“No,” Jak said. “Only Tharrannor, the place where Dwarf Men go to die. Other places, higher in the mountains. We can’t see them from here, because we’re on the slope of Tharrannor and it hides the rest of the mountains from our view.”
“Dwarf Men,” Tim snickered. “There’s your answer: Hell’s Cap, the many dark pathways to death.”
“It’s not funny,” Jak said. “And anyway, Dwarf Men are always reborn, in Barrannor, to the east,” Jak waved to the other side of the house, where he imagined that farther peak to be. “But what does it matter? They’re all gone now.”
“That’s right they’re all gone, just like this house will be for all of us someday. So why worry about it?”
Jak nodded, and after long silence, Tim left him. But he stared out at Hell’s Cap until dusk shadows blanketed all of Tharrannor’s heights and the pockmarked cliff faded to sheer black.
Barrik told him more stories of the Dark Years that night. How he’d grown up during that time and lost his younger brothers to the god-king’s Blackfriar acolytes for their sacrifices. How Jak was fortunate to have grown up in a time when he didn’t have to worry about being taken in the night, used for obscene arts.
“And the worst of it all are those who go about their lives here,” he said, face etched by dim, ruddy lines of hearth glow. “On they go, bustling, working, picking up severed threads as though there never was a knife that cut them. No one says Azzadul, or Blackfriar, or Dark Times. They all live in fear, a silent kind that wraps around them, smothering. It’s a fear they hide behind their smiles and simple talk, as though these things will stop the darkness from coming again. As though these things will make it like it never was.”
Second Spring drew on. Jak found himself changing his errand routes, so that he’d conveniently end up taking the lane that passed the brewer houses, where he could look down the alley that wound toward the Fort’s low rectangular Library. He would stop there, longer than he should have. What other truths was Barrik not telling him? Books were for fool, he said, but they also had answers. All Jak had to do was go there and he would be lost in stories once more, and maybe somewhere in those, answers.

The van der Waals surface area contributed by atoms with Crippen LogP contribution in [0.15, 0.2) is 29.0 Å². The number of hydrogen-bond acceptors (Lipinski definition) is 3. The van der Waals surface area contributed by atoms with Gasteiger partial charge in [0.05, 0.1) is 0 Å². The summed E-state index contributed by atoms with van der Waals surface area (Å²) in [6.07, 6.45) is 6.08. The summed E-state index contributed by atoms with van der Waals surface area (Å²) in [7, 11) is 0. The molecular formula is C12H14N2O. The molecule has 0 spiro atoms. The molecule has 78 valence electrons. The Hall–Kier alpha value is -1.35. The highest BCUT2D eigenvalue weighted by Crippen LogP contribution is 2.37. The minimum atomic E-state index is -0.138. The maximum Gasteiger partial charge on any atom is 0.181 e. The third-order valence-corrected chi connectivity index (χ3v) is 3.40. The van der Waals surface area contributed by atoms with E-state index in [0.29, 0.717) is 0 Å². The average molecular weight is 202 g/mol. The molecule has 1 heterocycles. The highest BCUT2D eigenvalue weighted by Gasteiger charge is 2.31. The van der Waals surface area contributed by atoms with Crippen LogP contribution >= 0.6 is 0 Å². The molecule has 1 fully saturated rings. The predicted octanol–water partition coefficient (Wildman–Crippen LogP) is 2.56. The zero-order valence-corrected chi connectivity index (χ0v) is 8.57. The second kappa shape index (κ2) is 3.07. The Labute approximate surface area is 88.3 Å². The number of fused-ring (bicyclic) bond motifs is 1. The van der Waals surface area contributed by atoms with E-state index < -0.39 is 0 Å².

But he always turned away and continued on. Whether he liked the world Barrik described or not, Jak wanted the truth, based on life, not stories. That was Barrik’s way, and now, it was his way.
Barrik didn’t about the Dark Years anymore. Instead, he taught Jak about Pikeland customs, logic, morality, lust, and how to tame the passions of the flesh. Chastity, especially chastity. He mentioned it every time, sometimes more than once, and when he did his eyes became hard and his face stiff and serious.
“Cut yourself off,” he told Jak one night in Low Summer, in his south study. “Men who lie with women are as filthy as men who lie with men. Don’t be fooled by the things you’ll hear in these northern lands, how exchanging pleasures between men is common as a handshake. Your flesh will be your master, or you will master your flesh. There’s no way to do both. Don’t become like them, ever.”
“I won’t,” Jak said, though he felt confused by it. Why ever would Barrik think he’d do anything of the sort?
“You might think nothing of it now,” Barrik said. “But as you grow, your flesh will awaken with a mind of its own to tempt you. Don’t debase yourself. Stay away, always.”
Jak nodded. “The dirty hand and the clean hand. I know.”
“And I will teach you ways to fend this off, skills of the mind that come with practice. Repeat this at night when you’re alone. The mind is the enemy, Jak, not the world. Master your mind, or it will trick you into believing the countless lies that lead you astray.”